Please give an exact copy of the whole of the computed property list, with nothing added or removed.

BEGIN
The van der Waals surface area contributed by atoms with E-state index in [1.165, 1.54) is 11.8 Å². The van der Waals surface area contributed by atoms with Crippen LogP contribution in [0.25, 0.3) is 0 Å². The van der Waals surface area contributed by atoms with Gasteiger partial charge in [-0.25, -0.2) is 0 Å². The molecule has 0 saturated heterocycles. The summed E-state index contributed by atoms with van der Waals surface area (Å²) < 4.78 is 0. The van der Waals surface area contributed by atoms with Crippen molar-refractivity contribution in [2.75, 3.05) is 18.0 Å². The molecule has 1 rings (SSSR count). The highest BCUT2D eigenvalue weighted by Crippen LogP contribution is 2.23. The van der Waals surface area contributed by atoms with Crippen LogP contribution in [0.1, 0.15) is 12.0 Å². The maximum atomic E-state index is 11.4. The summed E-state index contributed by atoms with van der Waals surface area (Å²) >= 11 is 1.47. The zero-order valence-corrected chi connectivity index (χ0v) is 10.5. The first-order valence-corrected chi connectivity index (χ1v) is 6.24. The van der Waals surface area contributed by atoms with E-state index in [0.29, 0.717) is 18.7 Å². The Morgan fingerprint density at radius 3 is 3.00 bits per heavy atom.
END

The van der Waals surface area contributed by atoms with E-state index in [1.165, 1.54) is 11.8 Å². The van der Waals surface area contributed by atoms with Crippen LogP contribution in [0.25, 0.3) is 0 Å². The van der Waals surface area contributed by atoms with Gasteiger partial charge in [-0.25, -0.2) is 0 Å². The molecule has 0 saturated heterocycles. The summed E-state index contributed by atoms with van der Waals surface area (Å²) < 4.78 is 0. The van der Waals surface area contributed by atoms with Crippen molar-refractivity contribution in [2.75, 3.05) is 18.0 Å². The molecule has 1 rings (SSSR count). The highest BCUT2D eigenvalue weighted by Crippen LogP contribution is 2.23. The van der Waals surface area contributed by atoms with Crippen LogP contribution in [0.1, 0.15) is 12.0 Å². The maximum atomic E-state index is 11.4. The summed E-state index contributed by atoms with van der Waals surface area (Å²) >= 11 is 1.47. The zero-order valence-corrected chi connectivity index (χ0v) is 10.5. The first-order valence-corrected chi connectivity index (χ1v) is 6.24. The van der Waals surface area contributed by atoms with E-state index in [0.29, 0.717) is 18.7 Å². The Morgan fingerprint density at radius 3 is 3.00 bits per heavy atom.